NBTS, aligned with the National Cancer Institute, is helping to support research of Dr. Andrew Parsa.
One of the most important missions of the National Brain Tumor Society (NBTS) is to identify – and support – biomedical research that has the potential to cure or slow the development of brain tumors.
A neurological surgeon who has been aided by federal and patient-advocacy funding, Andrew T. Parsa, MD, PhD, of the University of California, San Francisco, is encouraged by early and preliminary results from his study to evaluate overall survival in patients in a project that offers a "vaccine" to battle brain tumors.
"Although it is quite early in the study," Dr. Parsa said in a progress report, "we are very encouraged by the fact that to date we have seen no progression in any patients including two patients approaching one year after diagnosis with GBM (gliobastoma)."
The research of Dr. Parsa has been supported by the National Cancer Institute, through its Specialized Programs of Research Excellence (SPORE) initiative. The NBTS and other advocacy groups provided funding once the research was started. The combining of resources of NCI, NBTS, ABTA and ABC2 and the laboratory of Dr. Parsa signifies collaboration at the highest level.
Dr. Parsa’s approach is to prepare a patient’s immune system to combat the extremely aggressive, persistent cancer the same way a vaccine helps the body fight the flu. After Dr. Parsa removes the tumor, he has a vaccine created from proteins specific to that tumor plus a ferrying compound, called a heat-shock protein, and injects it back into the patient over the course of four weeks. This prepares the immune system to produce fighter white blood cells, called T cells that find and kill any new cancerous cells with proteins matching those extracted from the tumor.
The trial was initiated in June 2009 and patients are eligible if they have pathological confirmation of GBM, undergo gross total resection of the tumor and receive standard of care XRT and TMZ, per the Stupp protocol. (Patients are ineligible if they progress during standard of care treatment, prior to the initiation of vaccine therapy.)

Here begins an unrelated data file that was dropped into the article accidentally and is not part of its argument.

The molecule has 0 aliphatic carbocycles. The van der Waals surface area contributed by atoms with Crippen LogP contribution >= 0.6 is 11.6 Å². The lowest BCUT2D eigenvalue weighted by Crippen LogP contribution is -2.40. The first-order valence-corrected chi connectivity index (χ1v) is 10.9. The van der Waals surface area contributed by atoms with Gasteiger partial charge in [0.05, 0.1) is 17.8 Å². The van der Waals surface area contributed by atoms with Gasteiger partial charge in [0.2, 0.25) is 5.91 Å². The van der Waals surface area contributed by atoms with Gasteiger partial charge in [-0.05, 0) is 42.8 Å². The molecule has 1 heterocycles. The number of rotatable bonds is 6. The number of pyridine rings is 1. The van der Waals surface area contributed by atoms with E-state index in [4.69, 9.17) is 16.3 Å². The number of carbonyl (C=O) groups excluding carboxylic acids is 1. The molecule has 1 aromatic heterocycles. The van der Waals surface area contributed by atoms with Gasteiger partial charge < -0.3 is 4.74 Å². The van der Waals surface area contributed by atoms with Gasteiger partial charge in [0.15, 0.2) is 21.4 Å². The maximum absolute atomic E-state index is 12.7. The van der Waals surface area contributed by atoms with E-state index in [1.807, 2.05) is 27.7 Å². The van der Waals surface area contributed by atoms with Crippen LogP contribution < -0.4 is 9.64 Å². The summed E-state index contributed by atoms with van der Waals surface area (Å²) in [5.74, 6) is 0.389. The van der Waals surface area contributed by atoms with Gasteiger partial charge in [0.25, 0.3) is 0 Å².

His current Phase 2 trial is a single-arm, open-label study designed to evaluate overall survival in patients treated with the autologous, tumor-derived, heat shock protein peptide-complex vaccine HSPPC-96, injected intradermally once weekly for four consecutive weeks and monthly thereafter with maintenance temozolomide.
Dr. Parsa says currently 26 patients have been screened and five patients have been treated to date (four patients are pending vaccine therapy). The doctor stated that immunomonitoring thus far is consistent with results of his recurrent glioma vaccine trial, suggesting an antitumor immune response. In Parsa’s first study, in 2008, 12 vaccinated patients went on to live an average of 10 months longer after diagnosis of a recurrent tumor.
The support of NBTS and other advocacy groups has been essential, Dr. Parsa says. "Simply put, this trial would not have gotten off the ground without the patient advocacy support."
"We are pleased to be working together with such talented and dedicated laboratory researchers, clinical research doctors, and committed health-care leaders,” said David R. Hurwitz, PhD, the Richard B. Ross chief scientific officer of NBTS. “We are hopeful that this valuable work will make a difference."
A challenge that doctors face in the development of new therapies for brain tumors is that the body’s blood-brain barrier, which is designed to shield the brain from harmful chemicals, actually blocks most drug therapies from reaching brain tumor cells. Thus most chemotherapeutic drugs, including chemotherapeutics and drugs that inhibit specific cellular targets, are not effective in combating this type of cancer.
"We need alternative treatments, using the immune system," says Dr. Parsa. "Just like the vaccine we give for measles, mumps and the flu, the idea is to prevent cancer from coming back after surgery."
In a statement on his website, Dr. Parsa says he is collaborating with a biotechnology company, Antigenics Inc., to develop the vaccine. He said that early indications are that the vaccine seems safe and well-tolerated by patients, causing few or no side effects.
"We are hopeful that Dr. Parsa’s research will make a positive difference for patients, their families and the medical community," said N. Paul TonThat, executive director of NBTS.